Papal biographer George Weigel says saint's example of living "out" from prayer is example for the rest of us.
These days a lot of movies that come out on DVD include a bonus feature about how the movie was made. “The Making of The Lord of the Rings,” for example.
George Weigel’s new book, Lessons in Hope: My Unexpected Life with St. John Paul II, is sort of like that: how his masterful two-volume biography of Pope John Paul II came to be and how it was put together.
We follow Weigel as he shuttles between his base in Washington, D.C., and Rome, having frequent lunches or dinners with John Paul and his longtime secretary (now Cardinal) Stanislaw Dziwisz. He takes fact-finding trips to the Polish cities associated with Karol Wojtyla’s life and ministry. He lets us eavesdrop on his conversations with members of Wojtyla’s Srodowisko, a group of young people he counseled as a young priest and bishop, and prominent cardinals in the Vatican. He lets us tag along on papal journeys abroad, for World Youth Day or historic visits to places no pope had been to before.
One such visit was John Paul’s five days in Cuba, and Weigel shares some of his own adventures in trying to “cover” the pontiff. The trip almost didn’t happen for Weigel, as he had a long “anti-Castro paper trail” as a conservative scholar and writer. When he finally does get his visa, he secures a seat on a chartered flight from New York, which included a large group of Hispanic pilgrims and a number of American bishops. Landing at Jose Marti Airport in Havana, an assistant for Cardinal John O’Connor gets temporarily delayed as he attempts to get a large package through customs. Its contents were not recognizable to the customs agents, viewing it on an x-ray machine, so the assistant had to open the package.
“For which soccer team is this?” the agent asked, thinking it was a trophy.
In fact, it was a large gold chalice O’Connor planned to donate to the local Church.
While on the island, Weigel meets a tavern owner who movingly confesses his admiration for the pope, telling Weigel that he has tried hard for 40 years to keep his family Catholic. John Paul’s visit is a strong affirmation for this Cuban son of the Church.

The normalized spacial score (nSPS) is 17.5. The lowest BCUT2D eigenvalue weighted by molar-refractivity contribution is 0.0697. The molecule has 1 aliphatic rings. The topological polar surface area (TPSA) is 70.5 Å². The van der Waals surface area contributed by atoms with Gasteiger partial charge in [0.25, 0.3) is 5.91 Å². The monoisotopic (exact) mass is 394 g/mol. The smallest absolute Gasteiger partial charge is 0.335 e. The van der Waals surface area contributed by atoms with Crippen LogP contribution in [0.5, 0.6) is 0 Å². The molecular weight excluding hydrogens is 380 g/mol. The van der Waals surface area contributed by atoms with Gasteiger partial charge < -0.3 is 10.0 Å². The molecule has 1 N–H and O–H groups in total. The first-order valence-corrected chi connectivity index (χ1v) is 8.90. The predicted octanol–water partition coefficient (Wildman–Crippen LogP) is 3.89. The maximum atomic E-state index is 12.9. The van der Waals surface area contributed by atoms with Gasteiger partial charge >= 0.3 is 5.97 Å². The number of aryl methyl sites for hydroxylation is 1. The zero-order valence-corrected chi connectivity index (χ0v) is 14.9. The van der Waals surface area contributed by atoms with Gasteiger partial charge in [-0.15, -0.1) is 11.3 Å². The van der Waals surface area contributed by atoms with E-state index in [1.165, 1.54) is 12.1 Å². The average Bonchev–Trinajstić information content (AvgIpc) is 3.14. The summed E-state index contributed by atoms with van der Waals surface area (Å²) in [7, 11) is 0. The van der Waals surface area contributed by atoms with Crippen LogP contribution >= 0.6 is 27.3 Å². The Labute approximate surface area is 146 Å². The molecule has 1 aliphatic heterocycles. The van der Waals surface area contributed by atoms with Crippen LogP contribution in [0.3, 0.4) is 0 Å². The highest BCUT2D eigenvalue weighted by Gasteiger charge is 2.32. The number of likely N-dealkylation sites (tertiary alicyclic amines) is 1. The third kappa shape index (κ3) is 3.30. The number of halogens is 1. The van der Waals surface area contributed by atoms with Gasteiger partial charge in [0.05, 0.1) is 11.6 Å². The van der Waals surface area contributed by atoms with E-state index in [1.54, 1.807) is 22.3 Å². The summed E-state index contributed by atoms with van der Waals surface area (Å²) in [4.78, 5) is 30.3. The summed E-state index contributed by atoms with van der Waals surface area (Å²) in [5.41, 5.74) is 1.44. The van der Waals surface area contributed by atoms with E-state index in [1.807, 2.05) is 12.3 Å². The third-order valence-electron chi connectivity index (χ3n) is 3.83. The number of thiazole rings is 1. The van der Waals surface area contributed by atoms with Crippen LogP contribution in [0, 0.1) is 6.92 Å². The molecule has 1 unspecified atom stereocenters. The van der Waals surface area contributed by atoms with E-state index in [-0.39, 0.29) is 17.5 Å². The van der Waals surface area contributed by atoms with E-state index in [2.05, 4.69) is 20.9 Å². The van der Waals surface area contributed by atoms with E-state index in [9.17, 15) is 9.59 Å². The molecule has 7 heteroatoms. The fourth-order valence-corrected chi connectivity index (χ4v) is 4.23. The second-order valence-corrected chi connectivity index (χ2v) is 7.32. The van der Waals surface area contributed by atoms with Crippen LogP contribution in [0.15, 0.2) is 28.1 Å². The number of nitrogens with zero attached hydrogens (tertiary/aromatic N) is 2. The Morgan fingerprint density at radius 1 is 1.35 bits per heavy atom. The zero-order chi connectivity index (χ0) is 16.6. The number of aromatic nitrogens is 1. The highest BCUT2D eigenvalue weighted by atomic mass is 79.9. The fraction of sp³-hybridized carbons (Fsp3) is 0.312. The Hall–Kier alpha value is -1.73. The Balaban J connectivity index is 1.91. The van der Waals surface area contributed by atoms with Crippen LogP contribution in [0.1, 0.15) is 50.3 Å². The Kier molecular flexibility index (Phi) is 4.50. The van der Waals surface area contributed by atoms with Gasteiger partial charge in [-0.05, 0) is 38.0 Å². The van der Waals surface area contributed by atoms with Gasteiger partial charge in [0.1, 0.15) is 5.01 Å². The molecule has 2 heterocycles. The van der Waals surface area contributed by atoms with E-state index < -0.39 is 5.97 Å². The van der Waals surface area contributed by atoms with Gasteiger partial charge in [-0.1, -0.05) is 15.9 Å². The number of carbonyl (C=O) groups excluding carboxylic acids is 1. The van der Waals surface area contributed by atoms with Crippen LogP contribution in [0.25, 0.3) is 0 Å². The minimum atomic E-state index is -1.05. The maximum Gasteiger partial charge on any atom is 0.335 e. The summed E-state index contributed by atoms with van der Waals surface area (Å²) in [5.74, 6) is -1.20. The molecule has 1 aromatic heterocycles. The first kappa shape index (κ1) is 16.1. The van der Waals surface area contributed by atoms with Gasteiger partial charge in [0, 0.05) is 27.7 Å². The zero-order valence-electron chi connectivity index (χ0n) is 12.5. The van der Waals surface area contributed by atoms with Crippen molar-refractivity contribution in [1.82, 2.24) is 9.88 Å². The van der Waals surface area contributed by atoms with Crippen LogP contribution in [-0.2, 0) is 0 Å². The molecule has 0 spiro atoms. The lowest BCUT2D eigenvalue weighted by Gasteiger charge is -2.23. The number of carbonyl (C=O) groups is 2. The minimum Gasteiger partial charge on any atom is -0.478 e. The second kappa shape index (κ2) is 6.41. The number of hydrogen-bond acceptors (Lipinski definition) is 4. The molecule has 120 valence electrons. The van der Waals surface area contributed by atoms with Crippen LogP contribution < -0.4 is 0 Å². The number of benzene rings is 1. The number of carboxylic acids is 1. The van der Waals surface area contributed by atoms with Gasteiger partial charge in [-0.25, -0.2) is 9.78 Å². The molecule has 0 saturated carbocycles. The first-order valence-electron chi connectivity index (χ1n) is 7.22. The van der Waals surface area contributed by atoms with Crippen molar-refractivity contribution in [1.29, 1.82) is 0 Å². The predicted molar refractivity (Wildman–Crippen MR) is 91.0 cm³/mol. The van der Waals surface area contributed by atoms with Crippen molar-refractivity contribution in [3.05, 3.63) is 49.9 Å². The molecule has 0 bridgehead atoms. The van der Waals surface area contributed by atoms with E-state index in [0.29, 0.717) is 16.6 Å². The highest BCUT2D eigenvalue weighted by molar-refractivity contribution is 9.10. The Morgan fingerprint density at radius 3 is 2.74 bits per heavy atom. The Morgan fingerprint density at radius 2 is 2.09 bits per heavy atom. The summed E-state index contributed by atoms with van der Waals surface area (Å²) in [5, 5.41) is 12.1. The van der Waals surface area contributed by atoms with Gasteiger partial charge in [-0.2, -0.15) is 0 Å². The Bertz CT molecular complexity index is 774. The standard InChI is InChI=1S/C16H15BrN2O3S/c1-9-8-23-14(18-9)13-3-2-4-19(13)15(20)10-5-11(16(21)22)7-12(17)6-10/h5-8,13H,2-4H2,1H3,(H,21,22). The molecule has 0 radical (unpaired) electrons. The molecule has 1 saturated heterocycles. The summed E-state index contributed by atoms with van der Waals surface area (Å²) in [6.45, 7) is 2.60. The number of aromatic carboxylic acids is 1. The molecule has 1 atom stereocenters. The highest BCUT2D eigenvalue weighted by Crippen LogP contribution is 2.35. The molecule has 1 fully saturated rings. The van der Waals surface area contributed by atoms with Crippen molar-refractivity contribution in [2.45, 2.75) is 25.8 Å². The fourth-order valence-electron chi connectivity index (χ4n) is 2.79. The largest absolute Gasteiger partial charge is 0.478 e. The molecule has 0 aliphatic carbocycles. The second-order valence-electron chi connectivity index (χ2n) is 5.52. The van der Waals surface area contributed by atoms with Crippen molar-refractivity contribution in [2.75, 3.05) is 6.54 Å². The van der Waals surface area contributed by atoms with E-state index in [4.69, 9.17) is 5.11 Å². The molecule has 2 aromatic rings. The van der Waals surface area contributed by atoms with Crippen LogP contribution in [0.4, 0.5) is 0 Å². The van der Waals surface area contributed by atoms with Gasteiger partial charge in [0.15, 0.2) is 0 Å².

The visit may also have encouraged a member of the Cuban hierarchy to speak a little too critically—at a public event, with Raul Castro in the front row—of Fidel’s regime and the severe lack of religious freedom on the island. That night, the Cuban bishop’s home mysteriously lost its electricity, and the next day, Cardinal O’Connor and his entourage were grounded for hours in the airport of Santiago de Cuba. According to the official explanation, there was a no-fly order while the papal plane was in the air. It was obvious to the cardinal’s party, which included Weigel himself, that this was a boldfaced lie, as other airplanes were taking off and landing. As the hours wore on, Weigel thinks, he could see steam coming from O’Connor’s ears.
The book is filled with such anecdotes, which complement Weigel’s descriptions of John Paul and remind us of the challenges the pope had in bringing the Gospel to such peripheries.
John Paul’s agenda for the New Evangelization and his fight for human rights faced challenges from within, as well, including remnants in Church leadership of the 1960s-era Ostpolitik, the policy that took a softer approach towards atheistic communist regimes in the hope that the Church in the Soviet Union and its satellite states would be allowed some modicum of freedom. Equally if not more challenging is Rome’s slow reaction to emerging news in 2002 of a clergy sexual abuse scandal in the United States.
Asked how, in that regard, John Paul could have shown such strong support for the founder of the Legionaries of Christ — Father Marcial Maciel, for example — Weigel commented, “Father Maciel was, it seems, a very clever sociopath who fooled a lot of people.”
Did the pope have other shortcomings? Weigel said in an interview:
In the last part of The End and the Beginning, I discussed how one might assess a pope’s “heroic virtues,” which I had to do as an official witness for his beatification/canonization. How, for example, does one assess a pope’s heroic exercise of the virtue of prudence? It can’t mean that he gets every decision right, because no one ever does. So it must mean that he made decisions without fear or favor, rancor or duplicity. But no pope gets everything right. John Paul II got a whole lot more right than he got wrong in making the decisions that only he could make.
“Everything he did was a by-product of his prayer,” he said. “That was true of his work as a priest and bishop in Krakow, and it was true of his ministry as Bishop of Rome. He lived ‘out’ from his prayer. That’s something all of us can do.”
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